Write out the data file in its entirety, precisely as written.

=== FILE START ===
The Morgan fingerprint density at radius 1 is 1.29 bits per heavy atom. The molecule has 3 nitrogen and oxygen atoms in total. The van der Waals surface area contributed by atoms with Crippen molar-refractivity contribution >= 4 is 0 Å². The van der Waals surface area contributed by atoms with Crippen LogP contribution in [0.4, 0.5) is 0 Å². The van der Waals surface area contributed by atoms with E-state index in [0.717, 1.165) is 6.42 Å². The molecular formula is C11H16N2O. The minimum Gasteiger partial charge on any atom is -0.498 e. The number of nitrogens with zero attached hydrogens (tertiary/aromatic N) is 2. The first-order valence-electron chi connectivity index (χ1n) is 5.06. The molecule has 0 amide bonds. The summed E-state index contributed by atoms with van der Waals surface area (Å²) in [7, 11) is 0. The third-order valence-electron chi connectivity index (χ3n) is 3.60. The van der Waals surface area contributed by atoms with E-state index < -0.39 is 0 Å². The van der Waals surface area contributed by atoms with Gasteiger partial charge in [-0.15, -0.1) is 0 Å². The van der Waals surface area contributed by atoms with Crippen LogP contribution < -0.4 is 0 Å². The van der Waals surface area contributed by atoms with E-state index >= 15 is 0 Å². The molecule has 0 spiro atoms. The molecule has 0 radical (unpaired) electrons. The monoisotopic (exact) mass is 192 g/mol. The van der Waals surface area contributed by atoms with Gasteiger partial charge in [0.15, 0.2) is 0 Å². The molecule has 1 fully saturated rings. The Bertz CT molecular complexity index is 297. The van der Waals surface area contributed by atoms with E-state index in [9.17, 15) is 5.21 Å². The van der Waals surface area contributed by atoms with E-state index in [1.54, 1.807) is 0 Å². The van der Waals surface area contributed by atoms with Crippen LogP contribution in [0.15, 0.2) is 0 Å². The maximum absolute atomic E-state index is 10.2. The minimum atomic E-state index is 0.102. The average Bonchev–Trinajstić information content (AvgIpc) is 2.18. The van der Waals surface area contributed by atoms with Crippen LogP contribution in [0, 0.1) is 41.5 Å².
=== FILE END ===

The Morgan fingerprint density at radius 1 is 1.29 bits per heavy atom. The molecule has 3 nitrogen and oxygen atoms in total. The van der Waals surface area contributed by atoms with Crippen molar-refractivity contribution >= 4 is 0 Å². The van der Waals surface area contributed by atoms with Crippen LogP contribution in [0.4, 0.5) is 0 Å². The van der Waals surface area contributed by atoms with E-state index in [0.717, 1.165) is 6.42 Å². The molecular formula is C11H16N2O. The minimum Gasteiger partial charge on any atom is -0.498 e. The number of nitrogens with zero attached hydrogens (tertiary/aromatic N) is 2. The first-order valence-electron chi connectivity index (χ1n) is 5.06. The molecule has 0 amide bonds. The summed E-state index contributed by atoms with van der Waals surface area (Å²) in [7, 11) is 0. The third-order valence-electron chi connectivity index (χ3n) is 3.60. The van der Waals surface area contributed by atoms with E-state index < -0.39 is 0 Å². The van der Waals surface area contributed by atoms with Gasteiger partial charge in [-0.15, -0.1) is 0 Å². The van der Waals surface area contributed by atoms with Crippen LogP contribution < -0.4 is 0 Å². The van der Waals surface area contributed by atoms with E-state index >= 15 is 0 Å². The molecule has 0 spiro atoms. The molecule has 0 radical (unpaired) electrons. The monoisotopic (exact) mass is 192 g/mol. The van der Waals surface area contributed by atoms with Gasteiger partial charge in [0.15, 0.2) is 0 Å². The molecule has 1 fully saturated rings. The Bertz CT molecular complexity index is 297. The van der Waals surface area contributed by atoms with E-state index in [9.17, 15) is 5.21 Å². The van der Waals surface area contributed by atoms with E-state index in [1.54, 1.807) is 0 Å². The van der Waals surface area contributed by atoms with Crippen LogP contribution in [0.15, 0.2) is 0 Å². The maximum absolute atomic E-state index is 10.2. The minimum atomic E-state index is 0.102. The average Bonchev–Trinajstić information content (AvgIpc) is 2.18. The van der Waals surface area contributed by atoms with Crippen LogP contribution in [0, 0.1) is 41.5 Å².